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Vancouver Island doctor honoured for lifetime achievement in palliative care

Lantzville’s Dr. Robin Love has made a name for himself on the Island and abroad
Dr. Robin Love with Dr. Chadani Vaidya, one of the first palliative doctors in Nepal. (Submitted photo)

A retired Vancouver Island doctor has received a lifetime achievement award for his work in palliative care.

Lantzville’s Dr. Robin Love was presented with the award, from the Canadian Society of Palliative Care Physicians, in Toronto. The 67-year-old recently retired from his position as medical director of the Nanaimo Regional General Hospital’s palliative care program where he served since its inception in 1993.

Palliative care involves treating a person with serious illness using pain management and emotional support. While medication is usually the first thing people think of with palliative care, Love said communication is a vital part of the role.

The doctor first moved to Nanaimo in 1988 and opened a family practice. Seeing a lack of palliative care services available, in 1991 he opened the first palliative care consultation service in the community. Two years later, he was instrumental in opening a 12-bed inpatient palliative care unit.

READ MORE: Doctor awarded for palliative work

Outside of Nanaimo, Love has made 11 trips to Nepal working with palliative care teams in the region through Partners in Compassion – a relationship between the Nanaimo palliative care unit, Nanaimo community nursing, Nanaimo community hospice and the Bhaktapur Cancer Hospital. Starting in 2005, Love mentored local medical staff on palliative care treatments. At the time, he said Bhaktapur teams had struggled with access to pain relief medication, but over the years it evolved to being a vital, and consistent, medical unit.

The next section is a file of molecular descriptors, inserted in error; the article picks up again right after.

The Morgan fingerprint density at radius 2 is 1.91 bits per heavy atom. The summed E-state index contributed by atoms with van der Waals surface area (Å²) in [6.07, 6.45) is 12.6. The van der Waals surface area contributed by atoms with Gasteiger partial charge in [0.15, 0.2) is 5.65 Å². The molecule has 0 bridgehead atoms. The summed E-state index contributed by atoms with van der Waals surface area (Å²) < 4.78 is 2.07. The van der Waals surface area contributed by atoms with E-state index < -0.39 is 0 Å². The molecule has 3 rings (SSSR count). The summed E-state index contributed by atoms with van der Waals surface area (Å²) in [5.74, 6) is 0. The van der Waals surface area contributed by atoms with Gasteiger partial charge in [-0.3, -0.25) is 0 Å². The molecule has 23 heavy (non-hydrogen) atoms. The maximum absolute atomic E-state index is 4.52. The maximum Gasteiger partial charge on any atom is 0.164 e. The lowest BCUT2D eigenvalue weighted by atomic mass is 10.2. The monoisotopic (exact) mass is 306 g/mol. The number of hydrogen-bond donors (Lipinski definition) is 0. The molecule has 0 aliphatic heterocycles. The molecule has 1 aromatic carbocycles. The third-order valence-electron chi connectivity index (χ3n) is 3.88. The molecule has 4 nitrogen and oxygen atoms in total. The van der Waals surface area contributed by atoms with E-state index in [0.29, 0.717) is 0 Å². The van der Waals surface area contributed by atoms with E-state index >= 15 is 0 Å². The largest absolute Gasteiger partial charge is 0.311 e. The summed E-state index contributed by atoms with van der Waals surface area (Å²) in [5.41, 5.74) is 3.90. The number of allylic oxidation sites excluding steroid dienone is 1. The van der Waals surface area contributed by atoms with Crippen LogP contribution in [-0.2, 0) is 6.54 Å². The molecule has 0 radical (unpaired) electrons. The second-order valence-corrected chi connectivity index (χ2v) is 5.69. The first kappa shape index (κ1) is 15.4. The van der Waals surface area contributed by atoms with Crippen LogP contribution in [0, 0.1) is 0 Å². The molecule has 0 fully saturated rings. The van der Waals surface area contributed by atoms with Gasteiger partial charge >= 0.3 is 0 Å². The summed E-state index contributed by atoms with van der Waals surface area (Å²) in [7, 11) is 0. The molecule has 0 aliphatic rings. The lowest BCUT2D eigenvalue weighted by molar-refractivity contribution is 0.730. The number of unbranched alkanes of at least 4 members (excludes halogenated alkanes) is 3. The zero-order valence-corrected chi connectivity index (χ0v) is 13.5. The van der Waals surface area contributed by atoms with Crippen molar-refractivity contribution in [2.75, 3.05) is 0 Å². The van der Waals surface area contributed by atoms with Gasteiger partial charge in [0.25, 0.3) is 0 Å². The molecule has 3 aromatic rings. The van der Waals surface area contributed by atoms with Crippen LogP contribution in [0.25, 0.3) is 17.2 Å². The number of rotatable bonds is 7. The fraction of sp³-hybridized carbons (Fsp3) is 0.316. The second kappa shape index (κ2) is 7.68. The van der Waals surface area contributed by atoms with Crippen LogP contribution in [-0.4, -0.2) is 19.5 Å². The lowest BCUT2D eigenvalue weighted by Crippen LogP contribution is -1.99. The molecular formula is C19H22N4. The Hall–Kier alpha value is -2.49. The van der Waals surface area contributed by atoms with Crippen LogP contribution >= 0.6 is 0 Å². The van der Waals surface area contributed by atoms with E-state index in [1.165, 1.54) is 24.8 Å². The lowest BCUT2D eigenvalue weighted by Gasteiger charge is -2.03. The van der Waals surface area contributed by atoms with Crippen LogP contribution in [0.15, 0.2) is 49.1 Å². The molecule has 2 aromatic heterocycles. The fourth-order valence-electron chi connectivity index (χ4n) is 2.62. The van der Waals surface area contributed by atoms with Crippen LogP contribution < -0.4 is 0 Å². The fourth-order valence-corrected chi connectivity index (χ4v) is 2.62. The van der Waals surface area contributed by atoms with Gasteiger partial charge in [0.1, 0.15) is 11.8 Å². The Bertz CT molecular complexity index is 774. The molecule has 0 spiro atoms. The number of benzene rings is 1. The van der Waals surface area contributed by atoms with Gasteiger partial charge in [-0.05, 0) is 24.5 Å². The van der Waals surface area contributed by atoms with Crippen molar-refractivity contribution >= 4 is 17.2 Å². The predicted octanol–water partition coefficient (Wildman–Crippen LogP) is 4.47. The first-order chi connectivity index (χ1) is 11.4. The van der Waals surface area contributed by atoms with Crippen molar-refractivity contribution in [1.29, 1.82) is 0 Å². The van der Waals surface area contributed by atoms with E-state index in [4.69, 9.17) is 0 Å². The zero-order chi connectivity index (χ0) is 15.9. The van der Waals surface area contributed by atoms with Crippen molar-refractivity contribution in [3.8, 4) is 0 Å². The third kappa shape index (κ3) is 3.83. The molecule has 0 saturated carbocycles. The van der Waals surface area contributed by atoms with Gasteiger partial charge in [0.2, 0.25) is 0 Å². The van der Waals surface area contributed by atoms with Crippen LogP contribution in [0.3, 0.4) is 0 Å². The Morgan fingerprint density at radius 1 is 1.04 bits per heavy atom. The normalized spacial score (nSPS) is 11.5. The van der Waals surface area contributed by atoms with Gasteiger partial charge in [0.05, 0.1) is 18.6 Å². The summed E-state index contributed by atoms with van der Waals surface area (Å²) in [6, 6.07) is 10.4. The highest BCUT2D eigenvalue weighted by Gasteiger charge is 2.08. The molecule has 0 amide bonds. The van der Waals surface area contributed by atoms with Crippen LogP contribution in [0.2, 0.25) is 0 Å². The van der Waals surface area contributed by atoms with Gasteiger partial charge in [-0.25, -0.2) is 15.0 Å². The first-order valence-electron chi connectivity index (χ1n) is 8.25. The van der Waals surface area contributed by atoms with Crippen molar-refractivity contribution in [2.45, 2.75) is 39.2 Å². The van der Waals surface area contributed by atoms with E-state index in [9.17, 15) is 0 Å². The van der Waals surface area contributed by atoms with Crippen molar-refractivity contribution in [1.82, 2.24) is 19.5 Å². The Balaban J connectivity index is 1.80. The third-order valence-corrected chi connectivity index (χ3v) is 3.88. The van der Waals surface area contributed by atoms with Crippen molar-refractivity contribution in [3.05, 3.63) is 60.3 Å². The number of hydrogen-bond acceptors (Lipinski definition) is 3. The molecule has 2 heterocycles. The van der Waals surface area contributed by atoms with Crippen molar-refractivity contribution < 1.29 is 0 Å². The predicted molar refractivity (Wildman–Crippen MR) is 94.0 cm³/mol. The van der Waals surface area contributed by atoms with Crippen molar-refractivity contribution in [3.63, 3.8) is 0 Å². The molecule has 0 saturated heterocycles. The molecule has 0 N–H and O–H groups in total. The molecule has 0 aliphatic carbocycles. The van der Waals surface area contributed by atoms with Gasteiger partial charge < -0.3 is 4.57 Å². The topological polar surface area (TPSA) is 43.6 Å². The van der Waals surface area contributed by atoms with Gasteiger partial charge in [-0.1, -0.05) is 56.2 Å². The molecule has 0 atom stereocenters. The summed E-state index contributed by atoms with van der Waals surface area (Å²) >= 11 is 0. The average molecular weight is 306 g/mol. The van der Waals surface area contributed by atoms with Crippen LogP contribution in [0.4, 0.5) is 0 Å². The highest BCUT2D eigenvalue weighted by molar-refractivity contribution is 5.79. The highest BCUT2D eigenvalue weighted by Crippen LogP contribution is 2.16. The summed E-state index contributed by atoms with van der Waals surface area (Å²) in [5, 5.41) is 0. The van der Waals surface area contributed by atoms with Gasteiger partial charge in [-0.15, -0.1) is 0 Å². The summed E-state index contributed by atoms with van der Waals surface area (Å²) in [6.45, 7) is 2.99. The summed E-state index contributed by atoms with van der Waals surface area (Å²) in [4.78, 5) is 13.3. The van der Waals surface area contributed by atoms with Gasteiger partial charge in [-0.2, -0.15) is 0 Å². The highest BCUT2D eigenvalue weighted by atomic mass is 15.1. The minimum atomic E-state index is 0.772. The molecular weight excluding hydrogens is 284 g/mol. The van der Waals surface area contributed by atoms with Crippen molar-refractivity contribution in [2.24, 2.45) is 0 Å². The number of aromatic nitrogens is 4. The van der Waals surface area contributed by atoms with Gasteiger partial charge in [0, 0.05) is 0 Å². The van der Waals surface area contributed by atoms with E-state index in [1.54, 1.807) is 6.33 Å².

“What strikes me now is when we visit our colleagues in the palliative care unit at Bhaktapur Cancer Hospital, the level of complex care for patients is so consistent – the nursing care, the attention to detail, and the advanced symptom management,” Love said in a press release. “The team is way beyond the basics of just giving morphine and haloperidol. They’re doing advanced pain management that anybody would be proud of.”

In 2016, Partners in Compassion joined the umbrella of Two Worlds Cancer Collaboration, and Love was recently appointed a director with that group.

Although he’s now officially retired, Love said he still intends to make a 12th trip to the region.

“Each time I come back home, I’m incredibly grateful for the country we live in, the hospitals we have, and the care we have. It also reinforces that it’s the same principles of care no matter what culture or who the people are. It’s kindness, treating people with respect, looking them in the eye, and giving bad news compassionately.”

The lifetime achievement award serves to “recognize individuals who have made a sustained and lasting contribution to palliative medicine” and to the society of palliative care physicians.  

Jessica Durling

About the Author: Jessica Durling

Nanaimo News Bulletin journalist covering health, wildlife and Lantzville council.
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